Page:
Saskia Rowley
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Affordability a major hurdle in ensuring equitable access Today, access to the internet and mobile phones is critical for people everywhere. Still, 40% of the world’s population has no access to the internet[i], with countries such as India (50%), Ethiopia (81%), and Brazil (29%) having significant portions of their population classified as “unconnected”[ii]. In terms of mobile telephony, while access has increased significantly—there were an estimated 5 billion cellphone users as of 2019, only 45% of mobile phone users in developing countries have access to a smartphone.

Last year – and even as recently as January 6, 2021 – saw anti-democratic tendencies and misinformation magnified by social media in several countries, contributing to near breakdowns in the rule of law. It is time for stringent regulation of social media companies and online platforms as part of a more concerted plan to curb abuse, hate speech, and cyber-bullying.

Stars on the digital Walk of Infamy are being awarded to world leaders. Former US President Donald Trump, current Brazilian President Jair Bolsonaro, and current Venezuelan President Nicolás Maduro have each received one. They have been admonished by Twitter and Facebook for posts that violate public interest policies and rules about misleading information.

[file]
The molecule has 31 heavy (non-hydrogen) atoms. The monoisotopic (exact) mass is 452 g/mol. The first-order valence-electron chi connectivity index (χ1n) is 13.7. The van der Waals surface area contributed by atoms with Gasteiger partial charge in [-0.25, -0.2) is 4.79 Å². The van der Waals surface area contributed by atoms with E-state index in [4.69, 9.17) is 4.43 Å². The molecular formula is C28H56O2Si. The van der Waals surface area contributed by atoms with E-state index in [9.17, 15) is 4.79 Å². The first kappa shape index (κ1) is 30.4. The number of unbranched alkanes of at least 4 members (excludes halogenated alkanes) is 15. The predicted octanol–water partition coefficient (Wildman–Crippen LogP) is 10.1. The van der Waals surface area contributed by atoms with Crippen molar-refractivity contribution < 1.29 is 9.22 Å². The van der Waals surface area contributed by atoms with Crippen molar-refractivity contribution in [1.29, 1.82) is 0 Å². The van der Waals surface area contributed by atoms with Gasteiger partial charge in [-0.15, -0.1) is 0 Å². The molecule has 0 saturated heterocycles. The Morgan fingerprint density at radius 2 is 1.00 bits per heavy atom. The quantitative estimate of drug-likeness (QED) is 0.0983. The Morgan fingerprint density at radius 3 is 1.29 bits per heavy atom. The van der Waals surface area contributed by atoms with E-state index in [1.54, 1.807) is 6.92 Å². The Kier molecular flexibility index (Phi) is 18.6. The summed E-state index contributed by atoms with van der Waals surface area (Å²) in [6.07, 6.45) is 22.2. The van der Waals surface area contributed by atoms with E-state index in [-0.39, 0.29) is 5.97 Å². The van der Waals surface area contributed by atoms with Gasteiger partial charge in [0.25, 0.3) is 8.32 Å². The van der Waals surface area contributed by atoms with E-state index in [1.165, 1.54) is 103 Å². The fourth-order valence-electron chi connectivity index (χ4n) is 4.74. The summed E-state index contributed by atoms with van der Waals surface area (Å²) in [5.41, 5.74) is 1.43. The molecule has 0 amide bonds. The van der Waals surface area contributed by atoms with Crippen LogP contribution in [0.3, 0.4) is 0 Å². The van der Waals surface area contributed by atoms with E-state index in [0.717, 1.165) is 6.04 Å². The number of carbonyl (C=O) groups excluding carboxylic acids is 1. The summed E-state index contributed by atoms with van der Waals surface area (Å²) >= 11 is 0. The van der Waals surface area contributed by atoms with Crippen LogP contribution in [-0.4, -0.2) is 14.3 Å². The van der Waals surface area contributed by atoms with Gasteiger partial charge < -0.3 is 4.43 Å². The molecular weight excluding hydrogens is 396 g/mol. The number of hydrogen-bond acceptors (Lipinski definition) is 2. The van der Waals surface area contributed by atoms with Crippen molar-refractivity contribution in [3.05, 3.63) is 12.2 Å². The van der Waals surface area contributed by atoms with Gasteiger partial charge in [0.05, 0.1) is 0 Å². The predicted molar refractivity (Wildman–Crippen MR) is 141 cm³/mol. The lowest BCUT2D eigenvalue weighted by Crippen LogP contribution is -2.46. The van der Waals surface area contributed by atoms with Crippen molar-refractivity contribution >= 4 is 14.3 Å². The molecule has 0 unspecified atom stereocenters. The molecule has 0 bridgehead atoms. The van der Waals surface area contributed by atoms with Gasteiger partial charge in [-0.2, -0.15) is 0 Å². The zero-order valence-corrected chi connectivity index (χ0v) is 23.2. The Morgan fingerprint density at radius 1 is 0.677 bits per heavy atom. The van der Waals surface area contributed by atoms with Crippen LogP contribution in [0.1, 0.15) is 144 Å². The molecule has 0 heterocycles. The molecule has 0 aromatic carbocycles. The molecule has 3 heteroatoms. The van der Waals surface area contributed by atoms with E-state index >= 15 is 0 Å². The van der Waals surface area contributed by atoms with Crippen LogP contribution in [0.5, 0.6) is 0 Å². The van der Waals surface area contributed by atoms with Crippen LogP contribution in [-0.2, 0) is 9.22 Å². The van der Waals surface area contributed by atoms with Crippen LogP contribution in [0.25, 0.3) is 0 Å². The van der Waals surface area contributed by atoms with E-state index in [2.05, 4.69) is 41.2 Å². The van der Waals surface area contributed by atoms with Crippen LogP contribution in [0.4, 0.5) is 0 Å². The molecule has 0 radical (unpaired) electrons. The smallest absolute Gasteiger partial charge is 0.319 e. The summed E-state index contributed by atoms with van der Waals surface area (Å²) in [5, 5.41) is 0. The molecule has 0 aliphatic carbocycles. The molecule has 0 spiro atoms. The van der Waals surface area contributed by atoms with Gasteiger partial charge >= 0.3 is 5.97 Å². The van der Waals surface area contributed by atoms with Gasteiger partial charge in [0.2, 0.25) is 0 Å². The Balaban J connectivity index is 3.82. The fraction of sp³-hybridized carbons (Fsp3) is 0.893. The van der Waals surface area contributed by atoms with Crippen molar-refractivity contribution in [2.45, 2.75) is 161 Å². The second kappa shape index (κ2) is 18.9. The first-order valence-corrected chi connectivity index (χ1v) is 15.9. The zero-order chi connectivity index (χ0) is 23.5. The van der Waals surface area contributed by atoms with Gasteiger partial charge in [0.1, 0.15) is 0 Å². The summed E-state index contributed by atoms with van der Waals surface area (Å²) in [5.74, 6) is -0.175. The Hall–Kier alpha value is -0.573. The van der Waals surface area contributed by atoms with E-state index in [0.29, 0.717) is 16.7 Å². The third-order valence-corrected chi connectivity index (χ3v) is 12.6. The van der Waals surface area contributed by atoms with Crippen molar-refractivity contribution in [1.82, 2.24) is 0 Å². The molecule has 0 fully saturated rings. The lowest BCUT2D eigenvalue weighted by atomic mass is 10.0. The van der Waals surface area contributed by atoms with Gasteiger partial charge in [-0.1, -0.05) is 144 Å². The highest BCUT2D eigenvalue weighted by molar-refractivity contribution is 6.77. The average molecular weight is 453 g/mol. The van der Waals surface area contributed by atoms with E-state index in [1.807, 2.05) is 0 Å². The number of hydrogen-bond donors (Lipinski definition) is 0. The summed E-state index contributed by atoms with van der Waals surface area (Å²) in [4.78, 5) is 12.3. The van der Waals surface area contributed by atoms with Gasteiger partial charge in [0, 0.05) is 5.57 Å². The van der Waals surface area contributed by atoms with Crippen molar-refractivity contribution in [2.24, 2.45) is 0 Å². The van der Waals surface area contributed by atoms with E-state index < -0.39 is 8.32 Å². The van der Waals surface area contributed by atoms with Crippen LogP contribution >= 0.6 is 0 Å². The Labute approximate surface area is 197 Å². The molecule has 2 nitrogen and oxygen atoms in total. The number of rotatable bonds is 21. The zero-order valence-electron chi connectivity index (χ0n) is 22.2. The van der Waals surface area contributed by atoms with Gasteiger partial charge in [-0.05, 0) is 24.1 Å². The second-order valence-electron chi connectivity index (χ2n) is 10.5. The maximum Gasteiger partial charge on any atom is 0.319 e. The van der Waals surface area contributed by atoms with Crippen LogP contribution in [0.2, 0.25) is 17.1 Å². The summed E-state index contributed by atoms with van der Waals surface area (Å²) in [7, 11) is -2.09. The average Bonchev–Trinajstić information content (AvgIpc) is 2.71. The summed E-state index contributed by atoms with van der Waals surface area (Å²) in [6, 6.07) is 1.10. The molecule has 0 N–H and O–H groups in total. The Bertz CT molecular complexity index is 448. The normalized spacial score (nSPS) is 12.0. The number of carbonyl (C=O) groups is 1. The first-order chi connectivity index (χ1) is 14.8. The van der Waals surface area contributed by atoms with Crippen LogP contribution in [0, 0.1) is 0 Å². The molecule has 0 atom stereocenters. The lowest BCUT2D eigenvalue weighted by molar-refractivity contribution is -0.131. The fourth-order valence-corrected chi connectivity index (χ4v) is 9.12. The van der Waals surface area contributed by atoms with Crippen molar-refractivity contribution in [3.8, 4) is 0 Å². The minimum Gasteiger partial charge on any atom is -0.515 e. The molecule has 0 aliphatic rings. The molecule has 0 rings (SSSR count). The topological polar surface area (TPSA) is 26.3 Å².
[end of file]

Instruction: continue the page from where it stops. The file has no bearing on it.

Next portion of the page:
Public safety and national security are two advantages of facial recognition technology. Law enforcement agencies use the technology to identify known criminals and to find missing children or seniors. Airports are increasingly adding facial recognition technology to security checkpoints. Unsurprisingly, the U.S. Department of Homeland Security predicts that by 2023 97% of travellers will be subjected to facial recognition.

Using smartphones to track and trace during the Covid-19 epidemic creates a smokescreen for wider surveillance measures that may infringe people’s right to privacy. Human rights activists are concerned that such data can be used to discriminate against migrants, refugees, and on racial grounds.

Fifty-five years after the death of the French author Albert Camus, and at a time when Ebola was raging in West Africa, the British journalist Ed Vulliamy wrote a glowing tribute about one of the writer’s best-known books first published in 1947. “Of all Camus’ novels, none described man’s confrontation – and cohabitation – with death so vividly and on such an epic scale as La Peste, translated as The Plague.”1